He slowly sat up. Sand and grass fell from his hair. After digging through his pockets he turned to me. “Two dollars. The rest of the money was in my guitar case.”
My head sagged just a bit because I didn’t know how I’d earn enough to buy him another guitar. Sure we were amazing together–but a violin by itself wasn’t even loud.
We went to the Waikiki strip after that. It was early, which was perfect. Street performing is just like fishing, it’s better in the early morning and late night. I set up my case. I’m sure I looked worse than Jonah the day he got thrown up (but still a 9 on the homeless scale). I combed a hand through my hair and swore I’d still play with dignity. My stomach rumbled even though I didn’t want to care. Cade put the two dollars into my ratty case. He kissed me on the cheek and told me to “knock ’em dead.” The scruffy hair on his chin scratched my face and I smiled even though we had nothing except each other.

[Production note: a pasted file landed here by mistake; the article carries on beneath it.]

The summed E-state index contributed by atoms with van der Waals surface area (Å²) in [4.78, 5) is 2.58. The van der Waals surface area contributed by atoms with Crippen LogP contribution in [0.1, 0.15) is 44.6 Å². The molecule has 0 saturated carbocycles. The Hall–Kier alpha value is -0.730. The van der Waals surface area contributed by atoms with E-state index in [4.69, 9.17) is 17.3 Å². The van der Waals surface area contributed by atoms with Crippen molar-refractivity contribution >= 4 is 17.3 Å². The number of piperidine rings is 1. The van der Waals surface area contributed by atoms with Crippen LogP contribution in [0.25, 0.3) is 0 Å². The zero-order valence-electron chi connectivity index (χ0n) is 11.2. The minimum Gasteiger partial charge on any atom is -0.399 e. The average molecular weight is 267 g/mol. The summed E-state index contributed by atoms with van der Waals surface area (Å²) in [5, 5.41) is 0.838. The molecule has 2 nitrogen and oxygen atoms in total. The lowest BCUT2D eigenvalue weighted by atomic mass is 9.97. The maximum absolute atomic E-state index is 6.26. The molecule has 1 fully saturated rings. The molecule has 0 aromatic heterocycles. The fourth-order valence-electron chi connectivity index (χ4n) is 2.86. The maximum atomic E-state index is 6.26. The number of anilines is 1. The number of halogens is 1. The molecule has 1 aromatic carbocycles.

A few tourists walked past as Cade rested against a store window. He put his big hands into his faded pockets and looked as if he owned the world. My violin fit easily on my shoulder, before I closed my seven-teen-year-old eyes and played.
Anyway, I thought about Cade as I played, how I’d left Utah to be with him; how I wouldn’t change it even for some mashed potatoes and gravy. The sweet notes swam around me. I remembered hot meals then, the kind that warm your heart and belly. I figured if I pretended to be full, I really would be. But that didn’t work, so I played loud and hard. A long, long time passed. I played through breakfast and lunch, but when I put my violin to my side, hardly any money filled the case.
“You wanna get dinner?” Cade asked. “We can split a burger and fries at McDonald’s.”
So, that’s what we did.
At first the food tasted like sawdust. I didn’t know how we’d make enough to buy a guitar. “Cade I hardly made a dime. We had over two-hundred dollars in that guitar case and now we have nothing.”